Monday, May 24, 2010


On one of the most stellar days, one of our most perfect days in May, in Maine, we went to Blue Hill to watch this year's Pentathalon: the wind was light, the sun was warm, and the bugs were nearly nonexistant, making the day of outdoor spectating an absolute pleasure.
At Waldorf Schools, in 5th grade they study the ancient Greeks: their civilization, art, myths, political structure, and the events of the Pentathalon. As a culminating experience, many schools organize regional Olympiads (Wrestling, Long Jump, Discus, Javelin, Relay, and Sprinting), and train for the event all year. The trainer records the times and distances for each athlete all year, charting their progress and identifying their unique strengths. The focus is on beauty and form, as much as distance and speed.
Above, Jonas with the discus, his special event:
amazing to watch
When the five schools joined together last week at the campus of our gracious host school, The Bay School, the children were divided into City States...not by schools, but randomly.
So Jonas was on the Athens team, which was comprised of students from Maine, New Hampshire, and Quebec. (There were several Quebecois students who did not speak English! There was an interpreter!) In the above photo Jonas was wrestling with fellow Athenian, Seneb, from Quebec, who as you can see was determined and really very strong. Jonas held his own for quite some time before being overcome.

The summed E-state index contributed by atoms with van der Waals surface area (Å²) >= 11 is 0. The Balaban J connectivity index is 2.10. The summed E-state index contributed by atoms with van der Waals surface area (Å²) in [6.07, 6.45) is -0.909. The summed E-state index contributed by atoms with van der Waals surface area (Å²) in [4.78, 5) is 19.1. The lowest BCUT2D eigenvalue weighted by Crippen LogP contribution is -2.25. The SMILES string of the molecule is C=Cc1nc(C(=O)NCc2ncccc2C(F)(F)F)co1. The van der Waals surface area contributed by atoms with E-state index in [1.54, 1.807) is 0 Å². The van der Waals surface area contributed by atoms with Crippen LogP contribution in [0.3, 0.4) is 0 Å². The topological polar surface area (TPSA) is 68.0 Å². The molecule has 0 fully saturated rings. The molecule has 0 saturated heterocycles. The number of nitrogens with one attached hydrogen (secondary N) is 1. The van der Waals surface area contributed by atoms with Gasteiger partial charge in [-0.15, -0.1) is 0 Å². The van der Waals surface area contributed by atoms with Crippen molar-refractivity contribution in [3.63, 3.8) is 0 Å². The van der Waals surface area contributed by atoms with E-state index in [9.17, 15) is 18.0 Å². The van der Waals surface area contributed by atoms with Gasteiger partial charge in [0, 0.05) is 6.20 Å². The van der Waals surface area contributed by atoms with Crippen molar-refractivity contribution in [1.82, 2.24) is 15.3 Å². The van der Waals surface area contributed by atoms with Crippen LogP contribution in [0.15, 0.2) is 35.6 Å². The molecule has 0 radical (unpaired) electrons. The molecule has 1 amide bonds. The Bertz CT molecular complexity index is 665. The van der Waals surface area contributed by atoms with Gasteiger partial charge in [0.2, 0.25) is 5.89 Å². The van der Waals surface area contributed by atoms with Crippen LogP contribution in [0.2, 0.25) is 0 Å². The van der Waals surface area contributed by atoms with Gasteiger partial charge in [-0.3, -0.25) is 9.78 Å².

The city states spend the day competing with their team mates, but actually only against themselves, since the times and distances are measured against each individual athlete's former scores. The scores of an entire team are added together for a combined group score. Jonas was on the Athens team. Though javelin (above) was not his special event, he was so beautiful and bested his previous distances!
long jump
The mood of the day was reverent and filled with beauty. The children presented gifts and recited odes to the Gods, passed the Olympic torch around a circle of 80+ students, cheered for each other, and strived for their own personal excellence. In the spirit of the original Games, this was a festival of peace and fun. Jonas presented his school's gift for the Gods: a lovely Moss Garden made by the children (it was two stories, he tells me).
Each child had so much to be proud of throughout the long and strenuous day and I felt privileged to be present. It was a good day to be a mom, admiring her handsome, graceful, and talented boy.

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